Wednesday, January 25, 2017:  This morning, we reluctantly leave the home of Dewey and Bea, but not before a nice breakfast courtesy of our accommodating hosts these past twelve days.  It’s been a great visit but Kit and I need to move on and continue our trek toward the left coast.  Besides, Bea’s sister and her partner are coming into town for the Tucson Gem and Mineral show so we wanted to give our host a few day’s relief before the next camping couple arrived.

Departed at 1108 hours under sunny skies and a temperature of 67 degrees.  A half hour later found us pulling into Davis-Monthan Air Force Base and checking into the Agave Gulch RV Park.


This stop has become traditional for us as it creates a bit of down time to take care of chores that would otherwise be difficult given our rather nomadic lifestyle.  Every 60 days or so, I like to flush out the grey and black water waste tanks, and sanitize the fresh water tank.  In addition, we thoroughly clean and vacuum the interior then clean and lubricate all suspension components, hitch system, and leveling jacks.  Besides it is an excellent opportunity to resupply and get caught up on correspondence and family business items due to the campgrounds robust and free Wi-Fi.  All these chores and more will be attended to over the next few days.

But for this evening, after a walk about the park, we settled in for a nice meal and some Wine-Time before retiring.


Thursday, January 26 through Monday, January 30, 2017-Agave Gulch, DMAFB, Arizona:  Kit and I originally had no plans to stay at this military RV Park more than a few days…but when the opportunity came for us to move from the dry camping overflow area to a nice full hookup site we jumped at the chance, and began extending our stay on a day by day basis.  Desert Eagle has one of the fairest rotation policies in the military campground system…first come, first serve, then after 21 days you rotate to overflow and give someone else a chance for full hookup.  Normally we stay in overflow one day, but with the Gem and Mineral show in town, we stayed a little longer…however, in three days we were able to rotate to this site.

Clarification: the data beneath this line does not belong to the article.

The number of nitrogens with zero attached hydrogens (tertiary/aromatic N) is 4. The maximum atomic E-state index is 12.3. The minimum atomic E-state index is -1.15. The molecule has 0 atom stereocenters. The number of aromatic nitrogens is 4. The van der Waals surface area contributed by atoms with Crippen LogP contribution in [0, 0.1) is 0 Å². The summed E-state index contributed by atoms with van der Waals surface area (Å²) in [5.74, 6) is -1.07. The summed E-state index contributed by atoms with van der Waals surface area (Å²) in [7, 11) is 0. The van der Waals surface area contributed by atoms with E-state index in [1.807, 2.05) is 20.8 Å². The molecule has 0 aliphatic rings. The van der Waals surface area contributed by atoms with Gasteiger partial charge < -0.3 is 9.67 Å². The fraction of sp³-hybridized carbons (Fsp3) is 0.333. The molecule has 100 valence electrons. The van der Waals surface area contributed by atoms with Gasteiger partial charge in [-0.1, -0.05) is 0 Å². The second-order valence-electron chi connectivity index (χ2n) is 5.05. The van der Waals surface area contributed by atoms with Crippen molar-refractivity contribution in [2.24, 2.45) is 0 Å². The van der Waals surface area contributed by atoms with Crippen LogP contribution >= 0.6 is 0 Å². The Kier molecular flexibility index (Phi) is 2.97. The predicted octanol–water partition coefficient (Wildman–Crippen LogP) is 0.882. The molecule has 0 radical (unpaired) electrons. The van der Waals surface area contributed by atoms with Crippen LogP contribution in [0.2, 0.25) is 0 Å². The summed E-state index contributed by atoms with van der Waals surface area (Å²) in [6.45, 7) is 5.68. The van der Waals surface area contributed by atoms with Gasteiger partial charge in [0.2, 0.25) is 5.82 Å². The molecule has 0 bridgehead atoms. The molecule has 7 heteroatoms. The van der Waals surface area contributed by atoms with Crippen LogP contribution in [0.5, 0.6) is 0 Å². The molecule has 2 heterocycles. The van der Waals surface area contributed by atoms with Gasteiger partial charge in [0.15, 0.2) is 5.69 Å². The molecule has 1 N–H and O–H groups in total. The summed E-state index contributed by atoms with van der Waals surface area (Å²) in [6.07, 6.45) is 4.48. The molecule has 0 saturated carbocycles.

So, what did Kit and I do during our stay?  Well, in addition to the previously mentioned items, we did a pile of laundry, washed the truck, got caught up on journal writing, took care of online banking and investment business, and other routine chores of the road that I seldom mention in these journals.

For some reason, this park attracts some of the friendliness folks around.   Kit and I met some very nice people from Idaho, Arizona, North Carolina, Washington, and Saint Agathe, Maine!  Had a great time visiting, getting to know each other, and sharing our various RV travel adventures.

During the stay, a local RV dealer put on a barbeque and mini RV show in the park.  We met some of our new friends and enjoyed grilled chicken, potato salad, desert and drinks before walking through the newest trailers and motorhomes on display.  This exposure piqued our interest and the following day we paid Lazy Day’s RV a visit to peruse these beauties.


About ten years ago, shortly before retiring and while in the planning stages of our dream RV adventure, Kit and I strongly considered an Airstream brand travel trailer.  These iconic and instantly recognizable campers have been continuously produced since 1936.  They are well built, efficiently laid out, light weight, easy to tow, and expensive…which was a deal breaker for us.  Just couldn’t justify spending close to six figures for a camper we only intend to use for six months a year.  I mean, come on…that would have been three times the cost of our first home!  However, it’s still fun to visit the dealer, see the latest models and dream.